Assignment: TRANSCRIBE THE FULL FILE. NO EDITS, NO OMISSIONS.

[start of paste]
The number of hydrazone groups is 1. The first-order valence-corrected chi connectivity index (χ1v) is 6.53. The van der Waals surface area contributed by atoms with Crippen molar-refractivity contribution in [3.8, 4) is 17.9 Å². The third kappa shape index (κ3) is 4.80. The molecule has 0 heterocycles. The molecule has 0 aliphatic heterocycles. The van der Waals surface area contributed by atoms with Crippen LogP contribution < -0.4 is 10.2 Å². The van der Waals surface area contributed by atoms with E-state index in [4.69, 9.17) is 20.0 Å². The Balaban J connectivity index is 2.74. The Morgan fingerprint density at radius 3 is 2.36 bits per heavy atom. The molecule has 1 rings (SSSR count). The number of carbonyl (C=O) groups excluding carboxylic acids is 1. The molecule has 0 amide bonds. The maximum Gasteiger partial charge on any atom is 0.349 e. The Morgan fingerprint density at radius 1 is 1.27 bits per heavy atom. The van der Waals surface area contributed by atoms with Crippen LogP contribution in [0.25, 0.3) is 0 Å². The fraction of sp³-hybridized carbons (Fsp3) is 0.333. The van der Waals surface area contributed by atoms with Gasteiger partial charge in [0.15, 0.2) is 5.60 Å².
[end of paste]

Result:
The number of hydrazone groups is 1. The first-order valence-corrected chi connectivity index (χ1v) is 6.53. The van der Waals surface area contributed by atoms with Crippen molar-refractivity contribution in [3.8, 4) is 17.9 Å². The third kappa shape index (κ3) is 4.80. The molecule has 0 heterocycles. The molecule has 0 aliphatic heterocycles. The van der Waals surface area contributed by atoms with Crippen LogP contribution < -0.4 is 10.2 Å². The van der Waals surface area contributed by atoms with E-state index in [4.69, 9.17) is 20.0 Å². The Balaban J connectivity index is 2.74. The Morgan fingerprint density at radius 3 is 2.36 bits per heavy atom. The molecule has 1 rings (SSSR count). The number of carbonyl (C=O) groups excluding carboxylic acids is 1. The molecule has 0 amide bonds. The maximum Gasteiger partial charge on any atom is 0.349 e. The Morgan fingerprint density at radius 1 is 1.27 bits per heavy atom. The van der Waals surface area contributed by atoms with Crippen LogP contribution in [0.25, 0.3) is 0 Å². The fraction of sp³-hybridized carbons (Fsp3) is 0.333. The van der Waals surface area contributed by atoms with Gasteiger partial charge in [0.15, 0.2) is 5.60 Å².